So far in 2016, the UN said at least 2,500 people or more have lost their lives while risking a very dangerous journey across the Mediterranean sea in order to make a visaless trip to Europe.
On the other hand, about 204,000 migrants and refugees have successfully crossed the Mediterranean sea to Europe since January, a figure that has remarkably increased.
About a week ago, the United Nations refugee agency (UNHCR) cited information from survivors who made it to Italy saying that at least 880 people have perished in a series of shipwrecks.
“I emphasize that that figure is a conservative estimate,” UNHCR spokesman William Spindler said.
As thousands including little children reportedly drown in the series of boat accidents over the past week, thousands more continue to attempt to cross the sea from the Middle East and Africa to Europe using rickety vessels.
A weekend incident involving a raft carrying 125 people from Libya which deflated had 47 people still missing.
Spindler warned that “2016 is proving to be particularly deadly,” as the figures associated with the disasters at the sea are on the increase. He added that during the first five months of 2015, the death toll stood at 1,855, while the number during the same period in 2014 was 57.
At the same time the number of arrivals is more than double the nearly 92,000 who landed on the shores of Europe during the first five months of 2015.
46,714 people have arrived in Italy since the beginning of the year, around the same number as during the first five months of 2015, UNHCR said.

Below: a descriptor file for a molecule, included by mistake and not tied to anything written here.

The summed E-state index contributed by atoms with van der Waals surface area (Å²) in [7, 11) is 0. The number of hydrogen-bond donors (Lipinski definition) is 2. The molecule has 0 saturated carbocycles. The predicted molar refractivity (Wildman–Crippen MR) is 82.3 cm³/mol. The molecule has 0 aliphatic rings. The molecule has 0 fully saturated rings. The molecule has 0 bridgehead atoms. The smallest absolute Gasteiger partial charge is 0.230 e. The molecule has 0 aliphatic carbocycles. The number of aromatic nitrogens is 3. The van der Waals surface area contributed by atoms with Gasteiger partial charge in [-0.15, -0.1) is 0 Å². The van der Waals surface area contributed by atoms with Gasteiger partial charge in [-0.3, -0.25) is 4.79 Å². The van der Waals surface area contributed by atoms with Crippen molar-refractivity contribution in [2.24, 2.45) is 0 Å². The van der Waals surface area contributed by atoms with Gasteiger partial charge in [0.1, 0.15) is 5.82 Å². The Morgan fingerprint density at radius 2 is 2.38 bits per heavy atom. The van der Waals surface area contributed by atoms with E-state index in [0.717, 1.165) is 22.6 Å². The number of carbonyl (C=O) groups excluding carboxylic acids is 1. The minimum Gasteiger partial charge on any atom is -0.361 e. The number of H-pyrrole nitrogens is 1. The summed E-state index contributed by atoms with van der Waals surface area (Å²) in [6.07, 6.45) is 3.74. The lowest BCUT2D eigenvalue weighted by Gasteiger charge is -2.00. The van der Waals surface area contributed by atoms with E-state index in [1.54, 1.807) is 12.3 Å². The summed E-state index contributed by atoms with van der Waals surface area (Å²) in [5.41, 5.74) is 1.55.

However Greece cut down on the number of arrivals since the EU entered a controversial deal on March 20 with key transit country Turkey to control the flow of migrants.
Most of the people who are willing to dare the Mediterranean sea are from sub-Saharan Africa, especially Nigeria, Gambia, Somalia and Eritrea.
Sadly, Spindler said the odds of dying while trying to cross the big sea to Europe was now very high as the route between Libya and Italy, which extends longer than the one between Turkey and Greece, has proven to be particularly deadly, with 2,119 of all deaths registered this year taking place along that route.
Apparently, the boats taking this route tend to be far more crowded, often carrying 600 or more passengers and sometimes being towed by larger fishing boats, which Spindler described as “very dangerous.”
Earlier this week, Italian prosecutors announced the arrest of 16 alleged traffickers who allegedly helped nearly 900 migrants make the journey from Libya to Italy.